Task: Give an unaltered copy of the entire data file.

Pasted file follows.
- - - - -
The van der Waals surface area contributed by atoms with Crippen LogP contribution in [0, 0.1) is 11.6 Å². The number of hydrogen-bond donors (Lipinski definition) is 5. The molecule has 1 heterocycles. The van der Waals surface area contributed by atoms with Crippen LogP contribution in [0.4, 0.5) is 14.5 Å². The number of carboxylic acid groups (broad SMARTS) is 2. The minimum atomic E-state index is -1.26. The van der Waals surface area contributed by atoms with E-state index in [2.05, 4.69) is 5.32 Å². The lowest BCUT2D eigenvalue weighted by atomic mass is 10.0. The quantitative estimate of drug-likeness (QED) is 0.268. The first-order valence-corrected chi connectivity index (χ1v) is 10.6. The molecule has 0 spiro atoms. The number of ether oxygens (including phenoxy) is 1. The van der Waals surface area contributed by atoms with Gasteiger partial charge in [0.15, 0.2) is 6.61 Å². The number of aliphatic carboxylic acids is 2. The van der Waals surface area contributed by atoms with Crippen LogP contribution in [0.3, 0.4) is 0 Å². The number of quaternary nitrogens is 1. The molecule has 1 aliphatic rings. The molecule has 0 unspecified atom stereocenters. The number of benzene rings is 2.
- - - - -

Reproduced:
The van der Waals surface area contributed by atoms with Crippen LogP contribution in [0, 0.1) is 11.6 Å². The number of hydrogen-bond donors (Lipinski definition) is 5. The molecule has 1 heterocycles. The van der Waals surface area contributed by atoms with Crippen LogP contribution in [0.4, 0.5) is 14.5 Å². The number of carboxylic acid groups (broad SMARTS) is 2. The minimum atomic E-state index is -1.26. The van der Waals surface area contributed by atoms with E-state index in [2.05, 4.69) is 5.32 Å². The lowest BCUT2D eigenvalue weighted by atomic mass is 10.0. The quantitative estimate of drug-likeness (QED) is 0.268. The first-order valence-corrected chi connectivity index (χ1v) is 10.6. The molecule has 0 spiro atoms. The number of ether oxygens (including phenoxy) is 1. The van der Waals surface area contributed by atoms with Gasteiger partial charge in [0.15, 0.2) is 6.61 Å². The number of aliphatic carboxylic acids is 2. The van der Waals surface area contributed by atoms with Crippen LogP contribution in [0.3, 0.4) is 0 Å². The number of quaternary nitrogens is 1. The molecule has 1 aliphatic rings. The molecule has 0 unspecified atom stereocenters. The number of benzene rings is 2.